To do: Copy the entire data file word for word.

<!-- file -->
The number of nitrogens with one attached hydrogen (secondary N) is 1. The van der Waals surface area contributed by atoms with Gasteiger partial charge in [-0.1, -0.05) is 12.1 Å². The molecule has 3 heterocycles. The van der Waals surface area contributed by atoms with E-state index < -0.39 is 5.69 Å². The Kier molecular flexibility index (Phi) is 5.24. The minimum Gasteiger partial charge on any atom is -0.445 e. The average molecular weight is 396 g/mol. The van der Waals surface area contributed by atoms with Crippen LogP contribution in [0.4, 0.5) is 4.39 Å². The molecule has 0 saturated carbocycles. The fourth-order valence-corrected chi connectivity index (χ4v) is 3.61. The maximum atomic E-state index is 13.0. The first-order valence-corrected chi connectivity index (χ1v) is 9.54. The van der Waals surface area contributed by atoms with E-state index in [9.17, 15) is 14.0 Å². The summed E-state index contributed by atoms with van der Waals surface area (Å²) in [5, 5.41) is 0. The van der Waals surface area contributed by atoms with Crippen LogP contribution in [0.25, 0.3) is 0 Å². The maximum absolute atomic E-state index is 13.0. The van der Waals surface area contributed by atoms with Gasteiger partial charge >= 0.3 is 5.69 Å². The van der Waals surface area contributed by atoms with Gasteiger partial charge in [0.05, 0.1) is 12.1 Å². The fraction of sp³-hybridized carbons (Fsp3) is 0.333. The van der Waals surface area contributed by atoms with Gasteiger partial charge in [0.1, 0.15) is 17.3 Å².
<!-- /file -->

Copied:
The number of nitrogens with one attached hydrogen (secondary N) is 1. The van der Waals surface area contributed by atoms with Gasteiger partial charge in [-0.1, -0.05) is 12.1 Å². The molecule has 3 heterocycles. The van der Waals surface area contributed by atoms with E-state index < -0.39 is 5.69 Å². The Kier molecular flexibility index (Phi) is 5.24. The minimum Gasteiger partial charge on any atom is -0.445 e. The average molecular weight is 396 g/mol. The van der Waals surface area contributed by atoms with Crippen LogP contribution in [0.4, 0.5) is 4.39 Å². The molecule has 0 saturated carbocycles. The fourth-order valence-corrected chi connectivity index (χ4v) is 3.61. The maximum atomic E-state index is 13.0. The first-order valence-corrected chi connectivity index (χ1v) is 9.54. The van der Waals surface area contributed by atoms with E-state index in [9.17, 15) is 14.0 Å². The summed E-state index contributed by atoms with van der Waals surface area (Å²) in [5, 5.41) is 0. The van der Waals surface area contributed by atoms with Crippen LogP contribution in [0.25, 0.3) is 0 Å². The maximum absolute atomic E-state index is 13.0. The van der Waals surface area contributed by atoms with Gasteiger partial charge >= 0.3 is 5.69 Å². The van der Waals surface area contributed by atoms with Gasteiger partial charge in [0.05, 0.1) is 12.1 Å². The fraction of sp³-hybridized carbons (Fsp3) is 0.333. The van der Waals surface area contributed by atoms with Gasteiger partial charge in [0.1, 0.15) is 17.3 Å².